Dwight Howard never expected to make the NBA’s official 75th Anniversary Team. And in his mind, his absence from the all-time squad had little to do with basketball.

Howard has a theory. His omission from the team released in October — which players, media, coaches and executives voted on and aimed to name the 75 best players since the league’s inception in 1946 as the Basketball Association of America — is more personal than hoops-inspired.

“I can’t go back and do anything right now,” Howard said in a recent conversation with The Athletic. “But at the time, I was kinda bitter to hear that I wasn’t on that list.”

But Howard is on ours. He clocks in at No. 56 on The Athletic’s Top 75.

He calls his exclusion from the league’s list “very disrespectful” and comes armed with reasons why. 

“You hear people say, ‘He was only dominant for a couple of years.’ I didn’t know eight years of being an All-Star, being dominant for eight years, was a couple of years,” he said. “I didn’t know winning three Defensive Player of the Year awards in a row, and it should’ve been four, is something that is considered not good.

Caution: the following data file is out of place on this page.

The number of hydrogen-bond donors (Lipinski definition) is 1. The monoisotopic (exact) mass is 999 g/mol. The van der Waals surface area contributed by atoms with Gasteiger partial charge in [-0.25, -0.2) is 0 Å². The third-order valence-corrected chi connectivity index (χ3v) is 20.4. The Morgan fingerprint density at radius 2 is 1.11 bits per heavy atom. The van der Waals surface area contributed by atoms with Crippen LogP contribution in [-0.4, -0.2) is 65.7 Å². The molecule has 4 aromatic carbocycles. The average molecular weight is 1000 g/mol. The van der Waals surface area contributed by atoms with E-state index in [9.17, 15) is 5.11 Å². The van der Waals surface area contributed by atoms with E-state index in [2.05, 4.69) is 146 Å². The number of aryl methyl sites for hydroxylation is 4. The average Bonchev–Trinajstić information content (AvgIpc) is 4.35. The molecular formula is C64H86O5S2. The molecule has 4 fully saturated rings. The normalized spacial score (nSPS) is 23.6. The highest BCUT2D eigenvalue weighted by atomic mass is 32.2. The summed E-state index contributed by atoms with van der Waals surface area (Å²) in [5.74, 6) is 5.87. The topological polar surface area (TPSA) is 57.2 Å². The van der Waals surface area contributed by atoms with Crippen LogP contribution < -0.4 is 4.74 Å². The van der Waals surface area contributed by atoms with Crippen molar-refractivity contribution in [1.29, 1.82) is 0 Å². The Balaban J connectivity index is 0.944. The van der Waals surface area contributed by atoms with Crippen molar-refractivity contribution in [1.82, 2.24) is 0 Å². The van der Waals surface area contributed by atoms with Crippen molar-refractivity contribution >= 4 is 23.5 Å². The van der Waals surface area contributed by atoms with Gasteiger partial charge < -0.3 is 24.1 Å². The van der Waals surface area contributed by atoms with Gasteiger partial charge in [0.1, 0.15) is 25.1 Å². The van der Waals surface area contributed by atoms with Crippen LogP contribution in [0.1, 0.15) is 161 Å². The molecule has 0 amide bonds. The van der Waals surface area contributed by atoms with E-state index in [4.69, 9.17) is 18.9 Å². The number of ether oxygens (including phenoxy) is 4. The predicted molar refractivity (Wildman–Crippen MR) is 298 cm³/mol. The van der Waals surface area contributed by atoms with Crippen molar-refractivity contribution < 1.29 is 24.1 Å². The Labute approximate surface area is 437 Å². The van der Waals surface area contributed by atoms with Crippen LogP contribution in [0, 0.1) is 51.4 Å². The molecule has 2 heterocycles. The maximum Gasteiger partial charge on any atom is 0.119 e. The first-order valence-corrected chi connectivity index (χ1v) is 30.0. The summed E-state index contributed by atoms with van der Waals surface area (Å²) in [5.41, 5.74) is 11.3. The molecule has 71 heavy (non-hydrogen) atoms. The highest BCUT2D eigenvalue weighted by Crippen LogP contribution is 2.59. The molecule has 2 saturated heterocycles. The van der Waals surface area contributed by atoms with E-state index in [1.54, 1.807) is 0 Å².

“There’s guys who don’t have those many accolades. I’m the (youngest) player that’s (reached) 1,000, 2,000, 3,000 all the way up to 9,000 rebounds. That doesn’t add up. So, where is the miscommunication? Where is the lie with my stats?”

There was a point when Howard, the No. 1 selection in the 2004 draft out of high school, was the darling of the NBA, a joyous, generational talent leading the small-market Magic back to relevance. That all turned near the end of his time in Orlando a decade ago. A trade request that turned murky; a ferociously uncomfortable news conference with at-the-time Magic coach Stan Van Gundy; a one-year stint with the Lakers, where he says he initially preferred not to go; a nomadic second act; and multiple serious back surgeries have changed his vibes, and — as for the last one — his otherworldly athleticism.